It’s like the clock started ticking louder and louder like something out of Alice in Wonderland when the time had come to say goodbye. Of course, it started raining cats and dogs. So our goodbyes outside had to be quick. Which was best, because lingering would have made it that much more difficult. Wayne pulled the car around and was waiting for me and the girls to say our (third) final goodbye to Jack. Watching the girls hug their brother while they were crying was cruel for a mother to watch. I was mad that I was having to actually act my age and encourage everyone. Nothing prepared me for driving away. I wanted to stop the car, jump out and say “Get in the car, big fella. You are coming home with us…college is for losers”. But Wayne’s sweet and comforting words (and a death grip on my arm) kept me in the locked car. We drove off in basic silence (which is a rarity in my family) except for some muffled cries. I was hoping that Jack would see us happily waving goodbye as we drove off, but fear he just saw our noses pressed against the window like pathetic little puppies who had been left at the pound.
We got our act together and stopped in College Station for dinner. College Station is our halfway point home from Waco. I remember thinking to myself that it was odd that Wayne wanted to stop and eat. Normally on a road trip, we slow down to the required speed to get through a drive thru so we can make the best time possible getting home. Plus, the girls had school the next day, so the decision to stop was even more of a shock. But God knew we needed to stop and not make it all the way back to Houston. As we were eating dinner I got a text from Jack with the picture of a digital thermometer. The thermometer read 102.7. It took my brain a while to comprehend what I was looking at.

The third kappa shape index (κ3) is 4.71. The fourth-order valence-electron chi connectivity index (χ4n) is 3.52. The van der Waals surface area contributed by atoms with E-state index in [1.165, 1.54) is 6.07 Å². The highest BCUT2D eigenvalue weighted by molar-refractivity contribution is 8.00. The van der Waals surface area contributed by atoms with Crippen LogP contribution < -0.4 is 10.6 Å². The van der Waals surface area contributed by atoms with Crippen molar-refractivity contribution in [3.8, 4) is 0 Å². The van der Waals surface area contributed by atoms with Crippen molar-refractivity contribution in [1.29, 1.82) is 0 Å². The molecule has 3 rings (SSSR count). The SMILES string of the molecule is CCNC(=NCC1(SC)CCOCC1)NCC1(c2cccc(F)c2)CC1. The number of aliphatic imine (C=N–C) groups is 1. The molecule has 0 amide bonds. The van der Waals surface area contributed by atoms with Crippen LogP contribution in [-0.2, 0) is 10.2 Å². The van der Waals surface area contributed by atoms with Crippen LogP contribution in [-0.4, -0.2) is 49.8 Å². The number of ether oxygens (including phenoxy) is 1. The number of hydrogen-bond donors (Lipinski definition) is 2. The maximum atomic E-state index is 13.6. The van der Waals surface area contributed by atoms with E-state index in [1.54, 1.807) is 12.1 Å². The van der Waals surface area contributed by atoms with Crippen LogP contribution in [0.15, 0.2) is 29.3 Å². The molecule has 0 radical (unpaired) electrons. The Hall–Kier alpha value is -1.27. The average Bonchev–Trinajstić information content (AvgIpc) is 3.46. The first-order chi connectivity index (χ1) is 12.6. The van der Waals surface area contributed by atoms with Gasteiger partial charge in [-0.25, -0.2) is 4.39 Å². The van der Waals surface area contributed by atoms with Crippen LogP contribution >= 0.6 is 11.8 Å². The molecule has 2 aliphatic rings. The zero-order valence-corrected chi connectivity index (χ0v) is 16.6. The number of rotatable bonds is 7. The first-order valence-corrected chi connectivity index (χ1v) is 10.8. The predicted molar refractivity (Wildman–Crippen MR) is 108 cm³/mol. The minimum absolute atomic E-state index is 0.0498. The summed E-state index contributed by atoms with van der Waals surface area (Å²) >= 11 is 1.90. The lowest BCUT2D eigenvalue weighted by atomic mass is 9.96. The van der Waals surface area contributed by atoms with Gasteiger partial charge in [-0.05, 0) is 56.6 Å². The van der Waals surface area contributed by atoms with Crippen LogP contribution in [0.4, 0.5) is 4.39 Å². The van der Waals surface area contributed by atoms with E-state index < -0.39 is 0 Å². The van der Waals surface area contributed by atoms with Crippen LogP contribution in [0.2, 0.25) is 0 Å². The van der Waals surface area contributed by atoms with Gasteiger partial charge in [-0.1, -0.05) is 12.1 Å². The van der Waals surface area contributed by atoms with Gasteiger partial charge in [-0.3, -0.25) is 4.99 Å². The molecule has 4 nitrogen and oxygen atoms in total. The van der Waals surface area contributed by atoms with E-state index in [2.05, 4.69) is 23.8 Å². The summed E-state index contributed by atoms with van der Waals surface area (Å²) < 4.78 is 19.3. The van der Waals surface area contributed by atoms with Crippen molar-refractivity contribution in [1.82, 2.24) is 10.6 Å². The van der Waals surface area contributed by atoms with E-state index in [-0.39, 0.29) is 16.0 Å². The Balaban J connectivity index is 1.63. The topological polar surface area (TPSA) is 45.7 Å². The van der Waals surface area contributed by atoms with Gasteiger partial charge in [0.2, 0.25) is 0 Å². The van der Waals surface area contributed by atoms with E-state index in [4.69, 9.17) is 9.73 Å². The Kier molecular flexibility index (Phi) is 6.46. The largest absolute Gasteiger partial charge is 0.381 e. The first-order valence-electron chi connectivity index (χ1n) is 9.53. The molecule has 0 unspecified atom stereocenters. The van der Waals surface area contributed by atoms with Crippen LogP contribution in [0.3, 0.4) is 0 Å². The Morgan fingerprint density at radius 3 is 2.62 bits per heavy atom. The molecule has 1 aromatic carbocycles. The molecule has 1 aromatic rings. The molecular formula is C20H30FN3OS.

We had left him no more than two hours ago and he’s now showing me a thermometer with 102.7 on it (who knew he actually listened when I told him where I left his first aid kit). I shoved my chips and queso to the side and called him immediately. He told me his RA (room advisor) was going to take him to the ER because the health center was closed for the day. Excuse me? ER? Wayne said without hesitation and quite emphatically: “We are going back to get him” (I am sure the thought of an expensive ER visit never crossed his mind). My first thought was, “We’re not allowed to! We just gave up our rights as parents! He’s in college!” Then I started thinking rationally and realized Wayne (forever known as the rational and level-headed one of the two) was right. So we quickly jumped in the car to head back to Waco. Guess the love for their brother had worn off because both girls were stressing as they started to do the math and figure out that our trip back to pick up sick brother would get them home after midnight. Remember, they had school the next day.
We got back to his dorm and found a very sick boy. Wayne followed me in Jack’s car back to Houston so he could drive himself back to Waco when he was better. I took him to the doctor the next day and found out he had strep. Jack decided he wanted the painful antibiotic shot in his leg (that had the consistency of sour cream) so he could be on the mend quickly and back on the road to college. Amazingly, he never missed the first day of class. But this is where it got interesting for me…
When we came home from the doctor and he just laid around recovering all day, I had an epiphany. He is not supposed to be living at our house. He’s supposed to be in college forging a new life and new relationships. There was nothing left for him in Houston and at our house. His time here had been completed. The Lord was so gracious to give me that extra bit of time with him to make me realize that I actually wanted him leave and go back to college. Who knew I would ever be saying that? God left the light on in me that day. And for that I am grateful.